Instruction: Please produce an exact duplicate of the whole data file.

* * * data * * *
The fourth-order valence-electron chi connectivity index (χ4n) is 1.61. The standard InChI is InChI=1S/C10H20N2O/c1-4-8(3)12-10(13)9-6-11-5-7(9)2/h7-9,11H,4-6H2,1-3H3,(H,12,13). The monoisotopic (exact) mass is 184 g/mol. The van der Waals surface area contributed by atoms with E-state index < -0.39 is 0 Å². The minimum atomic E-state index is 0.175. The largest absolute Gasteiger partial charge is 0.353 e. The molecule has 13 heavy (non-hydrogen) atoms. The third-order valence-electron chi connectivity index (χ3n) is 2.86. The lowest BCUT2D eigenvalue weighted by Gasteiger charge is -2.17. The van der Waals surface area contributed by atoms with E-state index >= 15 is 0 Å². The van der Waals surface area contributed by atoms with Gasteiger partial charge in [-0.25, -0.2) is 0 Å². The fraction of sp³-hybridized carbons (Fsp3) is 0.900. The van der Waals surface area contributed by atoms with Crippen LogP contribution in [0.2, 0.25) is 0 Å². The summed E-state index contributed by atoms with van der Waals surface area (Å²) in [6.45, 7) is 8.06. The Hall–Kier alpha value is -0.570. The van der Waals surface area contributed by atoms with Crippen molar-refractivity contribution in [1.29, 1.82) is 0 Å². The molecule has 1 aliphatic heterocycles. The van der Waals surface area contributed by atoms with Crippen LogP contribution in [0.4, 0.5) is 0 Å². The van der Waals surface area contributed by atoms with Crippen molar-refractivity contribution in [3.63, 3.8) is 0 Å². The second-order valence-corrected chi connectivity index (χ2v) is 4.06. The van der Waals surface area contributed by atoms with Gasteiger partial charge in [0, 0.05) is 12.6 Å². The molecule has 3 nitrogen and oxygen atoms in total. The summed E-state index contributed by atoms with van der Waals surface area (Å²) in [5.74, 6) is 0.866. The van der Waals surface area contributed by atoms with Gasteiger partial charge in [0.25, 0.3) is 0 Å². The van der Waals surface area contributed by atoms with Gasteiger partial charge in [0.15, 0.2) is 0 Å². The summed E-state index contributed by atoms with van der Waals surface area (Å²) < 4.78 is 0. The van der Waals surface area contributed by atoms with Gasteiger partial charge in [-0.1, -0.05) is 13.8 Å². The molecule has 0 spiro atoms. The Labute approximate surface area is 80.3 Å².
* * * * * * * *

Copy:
The fourth-order valence-electron chi connectivity index (χ4n) is 1.61. The standard InChI is InChI=1S/C10H20N2O/c1-4-8(3)12-10(13)9-6-11-5-7(9)2/h7-9,11H,4-6H2,1-3H3,(H,12,13). The monoisotopic (exact) mass is 184 g/mol. The van der Waals surface area contributed by atoms with E-state index < -0.39 is 0 Å². The minimum atomic E-state index is 0.175. The largest absolute Gasteiger partial charge is 0.353 e. The molecule has 13 heavy (non-hydrogen) atoms. The third-order valence-electron chi connectivity index (χ3n) is 2.86. The lowest BCUT2D eigenvalue weighted by Gasteiger charge is -2.17. The van der Waals surface area contributed by atoms with E-state index >= 15 is 0 Å². The van der Waals surface area contributed by atoms with Gasteiger partial charge in [-0.25, -0.2) is 0 Å². The fraction of sp³-hybridized carbons (Fsp3) is 0.900. The van der Waals surface area contributed by atoms with Crippen LogP contribution in [0.2, 0.25) is 0 Å². The summed E-state index contributed by atoms with van der Waals surface area (Å²) in [6.45, 7) is 8.06. The Hall–Kier alpha value is -0.570. The van der Waals surface area contributed by atoms with Crippen molar-refractivity contribution in [1.29, 1.82) is 0 Å². The molecule has 1 aliphatic heterocycles. The van der Waals surface area contributed by atoms with Crippen LogP contribution in [0.4, 0.5) is 0 Å². The van der Waals surface area contributed by atoms with Crippen molar-refractivity contribution in [3.63, 3.8) is 0 Å². The second-order valence-corrected chi connectivity index (χ2v) is 4.06. The van der Waals surface area contributed by atoms with Gasteiger partial charge in [0, 0.05) is 12.6 Å². The molecule has 3 nitrogen and oxygen atoms in total. The summed E-state index contributed by atoms with van der Waals surface area (Å²) in [5.74, 6) is 0.866. The van der Waals surface area contributed by atoms with Gasteiger partial charge in [0.25, 0.3) is 0 Å². The van der Waals surface area contributed by atoms with Gasteiger partial charge in [0.15, 0.2) is 0 Å². The summed E-state index contributed by atoms with van der Waals surface area (Å²) < 4.78 is 0. The van der Waals surface area contributed by atoms with Gasteiger partial charge in [-0.1, -0.05) is 13.8 Å². The molecule has 0 spiro atoms. The Labute approximate surface area is 80.3 Å².